The U.S. State Department has recently released their annual report on International Child Abduction. Below is our fifth post in a series here focusing on the twelve countries classified as “demonstrating patterns of noncompliance.” Today’s country is the Dominican Republic.
Country Summary: The Hague Abduction Convention has been in force between the United States and the Dominican Republic since 2007. In 2017, the Dominican Republic demonstrated a pattern of noncompliance. Specifically, the Dominican Republic’s judicial branch regularly fails to implement and comply with the provisions of the Convention. As a result of this failure, 20 percent of requests for the return of abducted children under the Convention remained unresolved for more than 12 months. On average these cases were unresolved for six years and eight months. The Dominican Republic has been cited since 2014.
Initial Inquiries: In 2017, the Department received three initial inquiries from parents regarding possible abductions to the Dominican Republic where no completed applications were submitted to the Department.
Central Authority: The United States and the Dominican Central Authorities have a strong and productive relationship that facilitates the resolution of abduction cases under the Convention.
Voluntary Resolution: The Convention states that central authorities “shall take all appropriate measures to secure the voluntary return of the child or to bring about an amicable resolution of the issues.” In 2017, one abduction case was resolved through voluntary means.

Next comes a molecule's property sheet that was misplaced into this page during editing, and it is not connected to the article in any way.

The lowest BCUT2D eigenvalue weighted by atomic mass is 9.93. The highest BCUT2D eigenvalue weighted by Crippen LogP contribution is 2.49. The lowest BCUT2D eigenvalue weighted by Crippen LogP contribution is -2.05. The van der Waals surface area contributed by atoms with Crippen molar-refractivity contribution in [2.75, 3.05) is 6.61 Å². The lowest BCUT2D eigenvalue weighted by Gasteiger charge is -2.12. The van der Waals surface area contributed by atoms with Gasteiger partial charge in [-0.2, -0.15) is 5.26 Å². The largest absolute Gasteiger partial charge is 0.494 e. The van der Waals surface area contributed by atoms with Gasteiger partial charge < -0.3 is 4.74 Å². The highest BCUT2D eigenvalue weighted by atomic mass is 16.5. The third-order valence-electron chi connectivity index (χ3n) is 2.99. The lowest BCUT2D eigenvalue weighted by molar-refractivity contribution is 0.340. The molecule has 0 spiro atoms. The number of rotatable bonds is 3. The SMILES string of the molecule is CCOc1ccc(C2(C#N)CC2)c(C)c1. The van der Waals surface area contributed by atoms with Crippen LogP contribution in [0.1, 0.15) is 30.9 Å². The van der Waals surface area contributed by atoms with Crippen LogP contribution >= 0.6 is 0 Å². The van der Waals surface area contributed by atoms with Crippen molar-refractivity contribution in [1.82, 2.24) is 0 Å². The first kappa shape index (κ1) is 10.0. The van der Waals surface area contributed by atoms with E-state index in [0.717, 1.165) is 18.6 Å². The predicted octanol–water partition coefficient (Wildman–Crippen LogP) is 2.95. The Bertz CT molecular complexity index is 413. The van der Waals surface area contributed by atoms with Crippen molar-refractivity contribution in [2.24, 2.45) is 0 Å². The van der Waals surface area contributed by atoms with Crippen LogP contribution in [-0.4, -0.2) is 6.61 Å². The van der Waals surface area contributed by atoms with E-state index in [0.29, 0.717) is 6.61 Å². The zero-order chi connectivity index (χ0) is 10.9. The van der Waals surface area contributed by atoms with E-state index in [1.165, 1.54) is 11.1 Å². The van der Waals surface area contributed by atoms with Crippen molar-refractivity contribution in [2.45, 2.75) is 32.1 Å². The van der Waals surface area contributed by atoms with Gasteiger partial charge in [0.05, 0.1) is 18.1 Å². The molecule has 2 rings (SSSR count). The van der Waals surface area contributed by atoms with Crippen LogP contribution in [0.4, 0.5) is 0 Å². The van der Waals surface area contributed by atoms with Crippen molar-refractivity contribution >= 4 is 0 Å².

Location: The competent authorities regularly took appropriate steps to locate children after a Convention application was filed. The average time to locate a child was nine days.
Judicial Authorities: Dominican judicial authorities demonstrated a pattern of noncompliance, with serious delays at the appellate level in deciding Convention cases. Cases that are appealed to higher courts have taken more than four years to resolve.
Enforcement: As a result of serious delays by the judicial authorities of the Dominican Republic in deciding Convention cases, the United States is not aware of any instances where law enforcement was asked to enforce a return order in 2017.
Department Recommendations: The Department will continue its engagement with relevant Dominican authorities to address the areas of concern highlighted in this report.
Access: In 2017, the U.S. Central Authority had one open access case under the Convention in the Dominican Republic. This case was opened and initially filed with the Dominican Central Authority in 2017. As of December 31, 2017, this case remained open. No access cases have been pending with the Dominican authorities for more than 12 months.